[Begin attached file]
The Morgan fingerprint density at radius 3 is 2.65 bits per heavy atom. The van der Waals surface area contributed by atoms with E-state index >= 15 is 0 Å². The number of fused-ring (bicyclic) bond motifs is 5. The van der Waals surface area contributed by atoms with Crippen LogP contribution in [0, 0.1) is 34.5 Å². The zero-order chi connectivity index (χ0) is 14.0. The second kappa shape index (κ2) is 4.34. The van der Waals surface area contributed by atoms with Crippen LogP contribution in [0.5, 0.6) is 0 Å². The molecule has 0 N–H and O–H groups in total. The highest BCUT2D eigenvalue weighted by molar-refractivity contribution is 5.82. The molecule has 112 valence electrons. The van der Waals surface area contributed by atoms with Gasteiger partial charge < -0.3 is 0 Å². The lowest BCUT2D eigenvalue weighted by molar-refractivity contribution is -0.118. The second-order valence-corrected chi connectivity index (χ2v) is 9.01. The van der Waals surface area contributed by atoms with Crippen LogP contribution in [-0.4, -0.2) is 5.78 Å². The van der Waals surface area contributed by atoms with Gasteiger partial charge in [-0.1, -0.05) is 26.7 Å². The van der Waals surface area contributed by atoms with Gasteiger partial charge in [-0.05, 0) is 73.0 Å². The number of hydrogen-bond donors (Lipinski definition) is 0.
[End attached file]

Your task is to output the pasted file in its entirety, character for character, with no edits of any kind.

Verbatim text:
The Morgan fingerprint density at radius 3 is 2.65 bits per heavy atom. The van der Waals surface area contributed by atoms with E-state index >= 15 is 0 Å². The number of fused-ring (bicyclic) bond motifs is 5. The van der Waals surface area contributed by atoms with Crippen LogP contribution in [0, 0.1) is 34.5 Å². The zero-order chi connectivity index (χ0) is 14.0. The second kappa shape index (κ2) is 4.34. The van der Waals surface area contributed by atoms with Crippen LogP contribution in [0.5, 0.6) is 0 Å². The molecule has 0 N–H and O–H groups in total. The highest BCUT2D eigenvalue weighted by molar-refractivity contribution is 5.82. The molecule has 112 valence electrons. The van der Waals surface area contributed by atoms with Gasteiger partial charge < -0.3 is 0 Å². The lowest BCUT2D eigenvalue weighted by molar-refractivity contribution is -0.118. The second-order valence-corrected chi connectivity index (χ2v) is 9.01. The van der Waals surface area contributed by atoms with Crippen LogP contribution in [-0.4, -0.2) is 5.78 Å². The van der Waals surface area contributed by atoms with Gasteiger partial charge in [-0.1, -0.05) is 26.7 Å². The van der Waals surface area contributed by atoms with Gasteiger partial charge in [-0.05, 0) is 73.0 Å². The number of hydrogen-bond donors (Lipinski definition) is 0.